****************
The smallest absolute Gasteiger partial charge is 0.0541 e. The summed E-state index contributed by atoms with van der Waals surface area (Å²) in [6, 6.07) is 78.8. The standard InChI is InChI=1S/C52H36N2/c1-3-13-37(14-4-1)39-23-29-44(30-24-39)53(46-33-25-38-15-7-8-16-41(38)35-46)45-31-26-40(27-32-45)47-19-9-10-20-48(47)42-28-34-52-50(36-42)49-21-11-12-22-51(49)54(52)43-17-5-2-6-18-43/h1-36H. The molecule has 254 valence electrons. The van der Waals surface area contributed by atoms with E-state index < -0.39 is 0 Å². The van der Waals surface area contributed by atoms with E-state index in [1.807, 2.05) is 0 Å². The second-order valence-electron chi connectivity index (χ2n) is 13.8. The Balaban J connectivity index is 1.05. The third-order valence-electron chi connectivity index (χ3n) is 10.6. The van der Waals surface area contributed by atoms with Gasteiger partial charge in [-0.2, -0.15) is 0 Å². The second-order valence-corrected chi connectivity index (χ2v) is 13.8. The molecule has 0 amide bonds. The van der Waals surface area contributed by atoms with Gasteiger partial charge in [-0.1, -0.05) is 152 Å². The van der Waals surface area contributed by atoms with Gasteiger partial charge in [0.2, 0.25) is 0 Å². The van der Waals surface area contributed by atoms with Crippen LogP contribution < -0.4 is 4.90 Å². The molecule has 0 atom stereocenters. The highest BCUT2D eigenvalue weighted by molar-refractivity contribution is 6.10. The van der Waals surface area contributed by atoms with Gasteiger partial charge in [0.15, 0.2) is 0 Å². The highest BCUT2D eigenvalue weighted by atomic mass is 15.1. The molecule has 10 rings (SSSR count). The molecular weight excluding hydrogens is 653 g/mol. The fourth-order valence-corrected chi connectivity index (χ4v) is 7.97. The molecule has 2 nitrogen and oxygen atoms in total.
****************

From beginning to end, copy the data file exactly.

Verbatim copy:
The smallest absolute Gasteiger partial charge is 0.0541 e. The summed E-state index contributed by atoms with van der Waals surface area (Å²) in [6, 6.07) is 78.8. The standard InChI is InChI=1S/C52H36N2/c1-3-13-37(14-4-1)39-23-29-44(30-24-39)53(46-33-25-38-15-7-8-16-41(38)35-46)45-31-26-40(27-32-45)47-19-9-10-20-48(47)42-28-34-52-50(36-42)49-21-11-12-22-51(49)54(52)43-17-5-2-6-18-43/h1-36H. The molecule has 254 valence electrons. The van der Waals surface area contributed by atoms with E-state index < -0.39 is 0 Å². The van der Waals surface area contributed by atoms with E-state index in [1.807, 2.05) is 0 Å². The second-order valence-electron chi connectivity index (χ2n) is 13.8. The Balaban J connectivity index is 1.05. The third-order valence-electron chi connectivity index (χ3n) is 10.6. The van der Waals surface area contributed by atoms with Gasteiger partial charge in [-0.2, -0.15) is 0 Å². The second-order valence-corrected chi connectivity index (χ2v) is 13.8. The molecule has 0 amide bonds. The van der Waals surface area contributed by atoms with Gasteiger partial charge in [-0.1, -0.05) is 152 Å². The van der Waals surface area contributed by atoms with Gasteiger partial charge in [0.2, 0.25) is 0 Å². The van der Waals surface area contributed by atoms with Crippen LogP contribution < -0.4 is 4.90 Å². The molecule has 0 atom stereocenters. The highest BCUT2D eigenvalue weighted by molar-refractivity contribution is 6.10. The van der Waals surface area contributed by atoms with Gasteiger partial charge in [0.15, 0.2) is 0 Å². The highest BCUT2D eigenvalue weighted by atomic mass is 15.1. The molecule has 10 rings (SSSR count). The molecular weight excluding hydrogens is 653 g/mol. The fourth-order valence-corrected chi connectivity index (χ4v) is 7.97. The molecule has 2 nitrogen and oxygen atoms in total.